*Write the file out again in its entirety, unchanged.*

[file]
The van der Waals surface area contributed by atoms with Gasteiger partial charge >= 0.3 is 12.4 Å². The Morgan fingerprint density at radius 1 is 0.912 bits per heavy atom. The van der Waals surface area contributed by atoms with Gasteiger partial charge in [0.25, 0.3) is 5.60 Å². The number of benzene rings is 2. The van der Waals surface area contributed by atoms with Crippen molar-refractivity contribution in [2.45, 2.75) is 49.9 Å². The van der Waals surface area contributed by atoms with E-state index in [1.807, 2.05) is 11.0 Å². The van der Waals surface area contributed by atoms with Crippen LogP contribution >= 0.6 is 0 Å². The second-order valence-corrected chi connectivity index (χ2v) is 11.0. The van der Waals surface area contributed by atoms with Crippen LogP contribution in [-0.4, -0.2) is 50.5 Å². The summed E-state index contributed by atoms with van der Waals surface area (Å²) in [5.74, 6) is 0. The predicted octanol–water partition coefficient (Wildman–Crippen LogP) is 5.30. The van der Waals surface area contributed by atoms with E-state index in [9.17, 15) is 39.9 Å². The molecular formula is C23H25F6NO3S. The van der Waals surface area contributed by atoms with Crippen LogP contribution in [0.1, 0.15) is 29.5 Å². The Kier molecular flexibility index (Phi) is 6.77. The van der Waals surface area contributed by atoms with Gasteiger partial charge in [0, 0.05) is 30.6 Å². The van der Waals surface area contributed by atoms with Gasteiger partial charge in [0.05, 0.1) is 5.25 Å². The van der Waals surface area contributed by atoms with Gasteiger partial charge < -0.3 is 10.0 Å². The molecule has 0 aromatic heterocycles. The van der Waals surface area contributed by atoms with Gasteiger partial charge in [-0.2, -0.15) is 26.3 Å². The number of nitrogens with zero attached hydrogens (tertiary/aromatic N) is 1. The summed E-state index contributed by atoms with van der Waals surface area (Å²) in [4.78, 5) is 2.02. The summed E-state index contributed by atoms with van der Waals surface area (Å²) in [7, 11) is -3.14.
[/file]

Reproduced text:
The van der Waals surface area contributed by atoms with Gasteiger partial charge >= 0.3 is 12.4 Å². The Morgan fingerprint density at radius 1 is 0.912 bits per heavy atom. The van der Waals surface area contributed by atoms with Gasteiger partial charge in [0.25, 0.3) is 5.60 Å². The number of benzene rings is 2. The van der Waals surface area contributed by atoms with Crippen molar-refractivity contribution in [2.45, 2.75) is 49.9 Å². The van der Waals surface area contributed by atoms with E-state index in [1.807, 2.05) is 11.0 Å². The van der Waals surface area contributed by atoms with Crippen LogP contribution >= 0.6 is 0 Å². The second-order valence-corrected chi connectivity index (χ2v) is 11.0. The van der Waals surface area contributed by atoms with Crippen LogP contribution in [-0.4, -0.2) is 50.5 Å². The summed E-state index contributed by atoms with van der Waals surface area (Å²) in [5.74, 6) is 0. The predicted octanol–water partition coefficient (Wildman–Crippen LogP) is 5.30. The van der Waals surface area contributed by atoms with E-state index in [9.17, 15) is 39.9 Å². The molecular formula is C23H25F6NO3S. The van der Waals surface area contributed by atoms with Crippen LogP contribution in [0.1, 0.15) is 29.5 Å². The Kier molecular flexibility index (Phi) is 6.77. The van der Waals surface area contributed by atoms with Gasteiger partial charge in [0, 0.05) is 30.6 Å². The van der Waals surface area contributed by atoms with Gasteiger partial charge in [0.05, 0.1) is 5.25 Å². The van der Waals surface area contributed by atoms with Gasteiger partial charge < -0.3 is 10.0 Å². The molecule has 0 aromatic heterocycles. The van der Waals surface area contributed by atoms with Gasteiger partial charge in [-0.2, -0.15) is 26.3 Å². The number of nitrogens with zero attached hydrogens (tertiary/aromatic N) is 1. The summed E-state index contributed by atoms with van der Waals surface area (Å²) in [4.78, 5) is 2.02. The summed E-state index contributed by atoms with van der Waals surface area (Å²) in [7, 11) is -3.14.